Bank of Montreal Inks F&C Takeover Deal

LONDON (The Deal) -- Proving once again that love and marriage are not just for the young, Canada's oldest bank, Bank of Montreal (BMO), announced an agreement Tuesday, Jan. 28, to buy F&C Asset Management, manager of the City of London's oldest investment fund.

BMO Global Asset Management (Europe) Ltd., the bank's U.K. subsidiary, will offer 120 pence a share for the British target, valuing its share capital at £708 million ($1.17 billion), a premium of 28.3% to F&C's closing valuation on Jan. 24.

The buyer said the acquisition would almost exactly double BMO's assets under management to $269 million.

"With an established pedigree in fixed income investment and broad equity and property capabilities across its European platform, F&C advances BMO's capabilities by adding scope and scale to our well-established portfolio of wealth management businesses," said BMO Financial Group CEO William Downe in a statement.

However, the offer received a cool reception from one of F&C's largest institutional shareholders, Standard Life Investments Ltd., which has a 10.2% stake in the company, and hinted it believed a higher price could be forthcoming.

"The price agreed represents an attractive valuation from the standpoint of the Canadian Bank," said Standard Life global head of equities David Cumming in a statement. "Consequently we intend to keep our options open should another suitor for F&C emerge."

However, the share price did not immediately appear to reflect Standard Life's concerns. By lunchtime Tuesday, F&C was trading at 122.5 pence, up 5.2% from Monday's close, but only slightly more thanthe 122 pence a share investors will receive once F&C's 2 pence-per-share final 2013 dividend is taken into account. The companies disclosed advanced talks about an offer for F&C only on Monday.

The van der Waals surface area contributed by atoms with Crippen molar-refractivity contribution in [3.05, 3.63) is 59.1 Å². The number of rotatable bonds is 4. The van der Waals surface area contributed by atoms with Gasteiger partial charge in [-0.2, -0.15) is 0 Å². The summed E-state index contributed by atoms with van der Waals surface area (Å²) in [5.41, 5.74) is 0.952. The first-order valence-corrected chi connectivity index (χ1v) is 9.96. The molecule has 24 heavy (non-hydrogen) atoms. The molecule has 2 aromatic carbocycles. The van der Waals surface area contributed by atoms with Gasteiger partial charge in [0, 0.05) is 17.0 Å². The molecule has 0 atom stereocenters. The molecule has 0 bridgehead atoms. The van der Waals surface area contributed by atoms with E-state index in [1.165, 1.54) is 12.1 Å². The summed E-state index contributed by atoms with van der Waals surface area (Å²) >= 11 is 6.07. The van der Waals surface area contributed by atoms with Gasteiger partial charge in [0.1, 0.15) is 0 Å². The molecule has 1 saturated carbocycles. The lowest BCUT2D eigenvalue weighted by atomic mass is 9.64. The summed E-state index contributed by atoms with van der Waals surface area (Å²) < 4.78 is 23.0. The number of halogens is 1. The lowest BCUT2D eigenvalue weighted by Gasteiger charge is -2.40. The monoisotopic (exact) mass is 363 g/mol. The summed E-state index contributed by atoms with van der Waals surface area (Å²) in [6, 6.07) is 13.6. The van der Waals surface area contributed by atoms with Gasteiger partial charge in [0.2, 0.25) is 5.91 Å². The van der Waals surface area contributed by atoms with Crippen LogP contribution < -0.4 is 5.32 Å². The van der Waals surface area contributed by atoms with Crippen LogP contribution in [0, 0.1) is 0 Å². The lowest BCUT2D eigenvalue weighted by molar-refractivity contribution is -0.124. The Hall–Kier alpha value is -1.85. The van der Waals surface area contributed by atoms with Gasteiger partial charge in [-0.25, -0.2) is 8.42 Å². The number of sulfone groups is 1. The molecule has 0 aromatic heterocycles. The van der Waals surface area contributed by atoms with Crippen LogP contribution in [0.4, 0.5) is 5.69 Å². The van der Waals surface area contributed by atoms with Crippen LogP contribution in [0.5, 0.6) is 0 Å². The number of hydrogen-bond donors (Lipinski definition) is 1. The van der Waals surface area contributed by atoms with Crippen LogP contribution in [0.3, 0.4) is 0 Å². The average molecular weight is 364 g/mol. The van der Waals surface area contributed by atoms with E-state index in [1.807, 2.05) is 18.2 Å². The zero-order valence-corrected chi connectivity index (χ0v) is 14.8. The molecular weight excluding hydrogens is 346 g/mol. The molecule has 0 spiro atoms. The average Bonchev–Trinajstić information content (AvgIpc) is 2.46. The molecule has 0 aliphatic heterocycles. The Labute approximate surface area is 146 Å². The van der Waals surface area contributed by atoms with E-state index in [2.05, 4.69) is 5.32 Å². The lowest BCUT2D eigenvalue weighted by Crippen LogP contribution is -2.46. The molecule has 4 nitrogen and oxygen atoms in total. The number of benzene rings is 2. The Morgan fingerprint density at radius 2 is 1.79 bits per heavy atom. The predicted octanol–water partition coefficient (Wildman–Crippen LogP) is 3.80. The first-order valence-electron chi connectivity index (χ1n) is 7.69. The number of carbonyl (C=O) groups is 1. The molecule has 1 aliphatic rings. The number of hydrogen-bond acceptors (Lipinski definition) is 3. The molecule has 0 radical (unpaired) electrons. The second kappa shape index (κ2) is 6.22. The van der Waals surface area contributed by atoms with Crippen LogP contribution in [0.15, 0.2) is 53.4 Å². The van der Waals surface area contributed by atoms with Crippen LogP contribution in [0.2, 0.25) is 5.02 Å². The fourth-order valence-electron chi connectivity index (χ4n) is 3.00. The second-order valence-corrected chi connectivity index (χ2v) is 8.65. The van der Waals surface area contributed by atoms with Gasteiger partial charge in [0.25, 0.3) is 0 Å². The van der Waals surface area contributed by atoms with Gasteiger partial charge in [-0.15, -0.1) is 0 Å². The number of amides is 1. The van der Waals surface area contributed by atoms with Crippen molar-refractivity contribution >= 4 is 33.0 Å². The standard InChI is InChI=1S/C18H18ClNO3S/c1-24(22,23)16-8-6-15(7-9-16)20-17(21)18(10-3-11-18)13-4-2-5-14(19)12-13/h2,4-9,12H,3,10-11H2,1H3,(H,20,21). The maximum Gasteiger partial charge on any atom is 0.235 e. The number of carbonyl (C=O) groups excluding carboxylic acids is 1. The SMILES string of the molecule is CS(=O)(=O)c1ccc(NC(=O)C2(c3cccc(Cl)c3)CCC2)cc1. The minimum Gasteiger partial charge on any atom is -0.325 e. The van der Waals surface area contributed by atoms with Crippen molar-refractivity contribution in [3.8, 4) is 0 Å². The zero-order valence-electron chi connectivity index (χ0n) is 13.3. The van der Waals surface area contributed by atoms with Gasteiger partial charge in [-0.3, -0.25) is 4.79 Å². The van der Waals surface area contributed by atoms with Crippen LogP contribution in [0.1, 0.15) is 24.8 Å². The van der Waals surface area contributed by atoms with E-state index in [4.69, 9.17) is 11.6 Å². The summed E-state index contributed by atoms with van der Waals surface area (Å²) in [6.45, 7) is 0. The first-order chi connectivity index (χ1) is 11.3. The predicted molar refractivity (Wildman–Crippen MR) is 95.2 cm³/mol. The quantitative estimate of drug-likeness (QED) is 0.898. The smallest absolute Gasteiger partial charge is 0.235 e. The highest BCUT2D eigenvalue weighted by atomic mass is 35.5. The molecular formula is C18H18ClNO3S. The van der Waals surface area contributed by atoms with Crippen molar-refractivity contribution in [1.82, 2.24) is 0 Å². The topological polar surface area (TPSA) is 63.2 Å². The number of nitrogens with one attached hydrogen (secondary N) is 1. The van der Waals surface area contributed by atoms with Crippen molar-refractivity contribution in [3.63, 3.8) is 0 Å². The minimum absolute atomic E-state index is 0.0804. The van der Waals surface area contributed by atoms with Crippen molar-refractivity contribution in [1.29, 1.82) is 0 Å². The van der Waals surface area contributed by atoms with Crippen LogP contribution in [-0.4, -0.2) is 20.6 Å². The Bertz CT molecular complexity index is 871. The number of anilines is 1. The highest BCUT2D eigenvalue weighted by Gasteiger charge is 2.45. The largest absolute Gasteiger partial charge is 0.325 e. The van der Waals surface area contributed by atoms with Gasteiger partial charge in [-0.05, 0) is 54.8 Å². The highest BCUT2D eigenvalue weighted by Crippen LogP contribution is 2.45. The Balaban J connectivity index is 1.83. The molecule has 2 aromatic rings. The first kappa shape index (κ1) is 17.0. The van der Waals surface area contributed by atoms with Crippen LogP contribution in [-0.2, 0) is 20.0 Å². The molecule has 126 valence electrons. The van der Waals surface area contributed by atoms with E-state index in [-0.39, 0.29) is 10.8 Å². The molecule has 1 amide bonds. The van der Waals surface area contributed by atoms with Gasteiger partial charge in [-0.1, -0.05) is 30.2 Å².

Aviva Investors Global Services Ltd. which owns 12.11% of F&C's shares, has signed a binding agreement to vote in favor of the sale to BMO, as have a number of F&C's directors, who between them own 0.2%. The selling directors include Chairman Kieran Poynter and CEO Richard Wilson.

BMO said it would fund the purchase in cash from its own resources, adding the business would be "modestly accretive" to its earnings per share in the first year, excluding one-time costs and the amortization of intangible assets. The deal offered an estimated internal rate of return of about 15%, it said.

It said it was acquiring F&C at an enterprise value £852 million, or about 9.4 times F&C's Ebitda of about £90 million for the 12 months ended June 30. It defined enterprise value as the equity value of £708 million, net debt of £87.4 million, a pension deficit of £23 million, plus a further £33.8 million for F&C's "total financial liability relating to the other LLP members of F&C REIT."

F&C on Tuesday also said assets under management were £82.1 billion at year-end, compared with £90.1 billion at the end of September. Much of the decline was related to the previously announced withdrawal of Dutch pension fund Achmea's risk assets during the period, reflecting F&C's long-standing over-reliance on a few strategic partner funds.

F&C, which traces its history to the 1868 launch of the world's first publicly listed pooled investment vehicle, Foreign & Colonial Investment Trust, embarked on a £48 million cost-cutting program in 2011 after New York activist investor Edward Bramson seized control of the company. Bramson sold out and stepped down as chairman last summer. But the London company said Tuesday that the program was on track.

It said the new owner would provide significant benefits for F&C, including the strength of the balance sheet behind the business, and greater investment clout.

For its part, BMO said F&C would be the "centerpiece" of its European operations, adding scale, resources and capabilities to its existing global investment platform. It would also provide cross-selling potential into wealth markets in the U.K. and the rest of Europe.

BMO, which has assets under management of $133 billion, will acquire F&C by means of a scheme of arrangement under London's Takeover Code and will eventually delist it from the stock exchange.

BMO is advised by Matthew Smith and Adam Sinclair of Barclays plc and Brad Hardie and Ariel Walsh of BMO Capital Markets. John Mayne, Dwayne Lysaght and Mike Collar of JPMorgan Cazenove Ltd. are financial adviser and broker to F&C.

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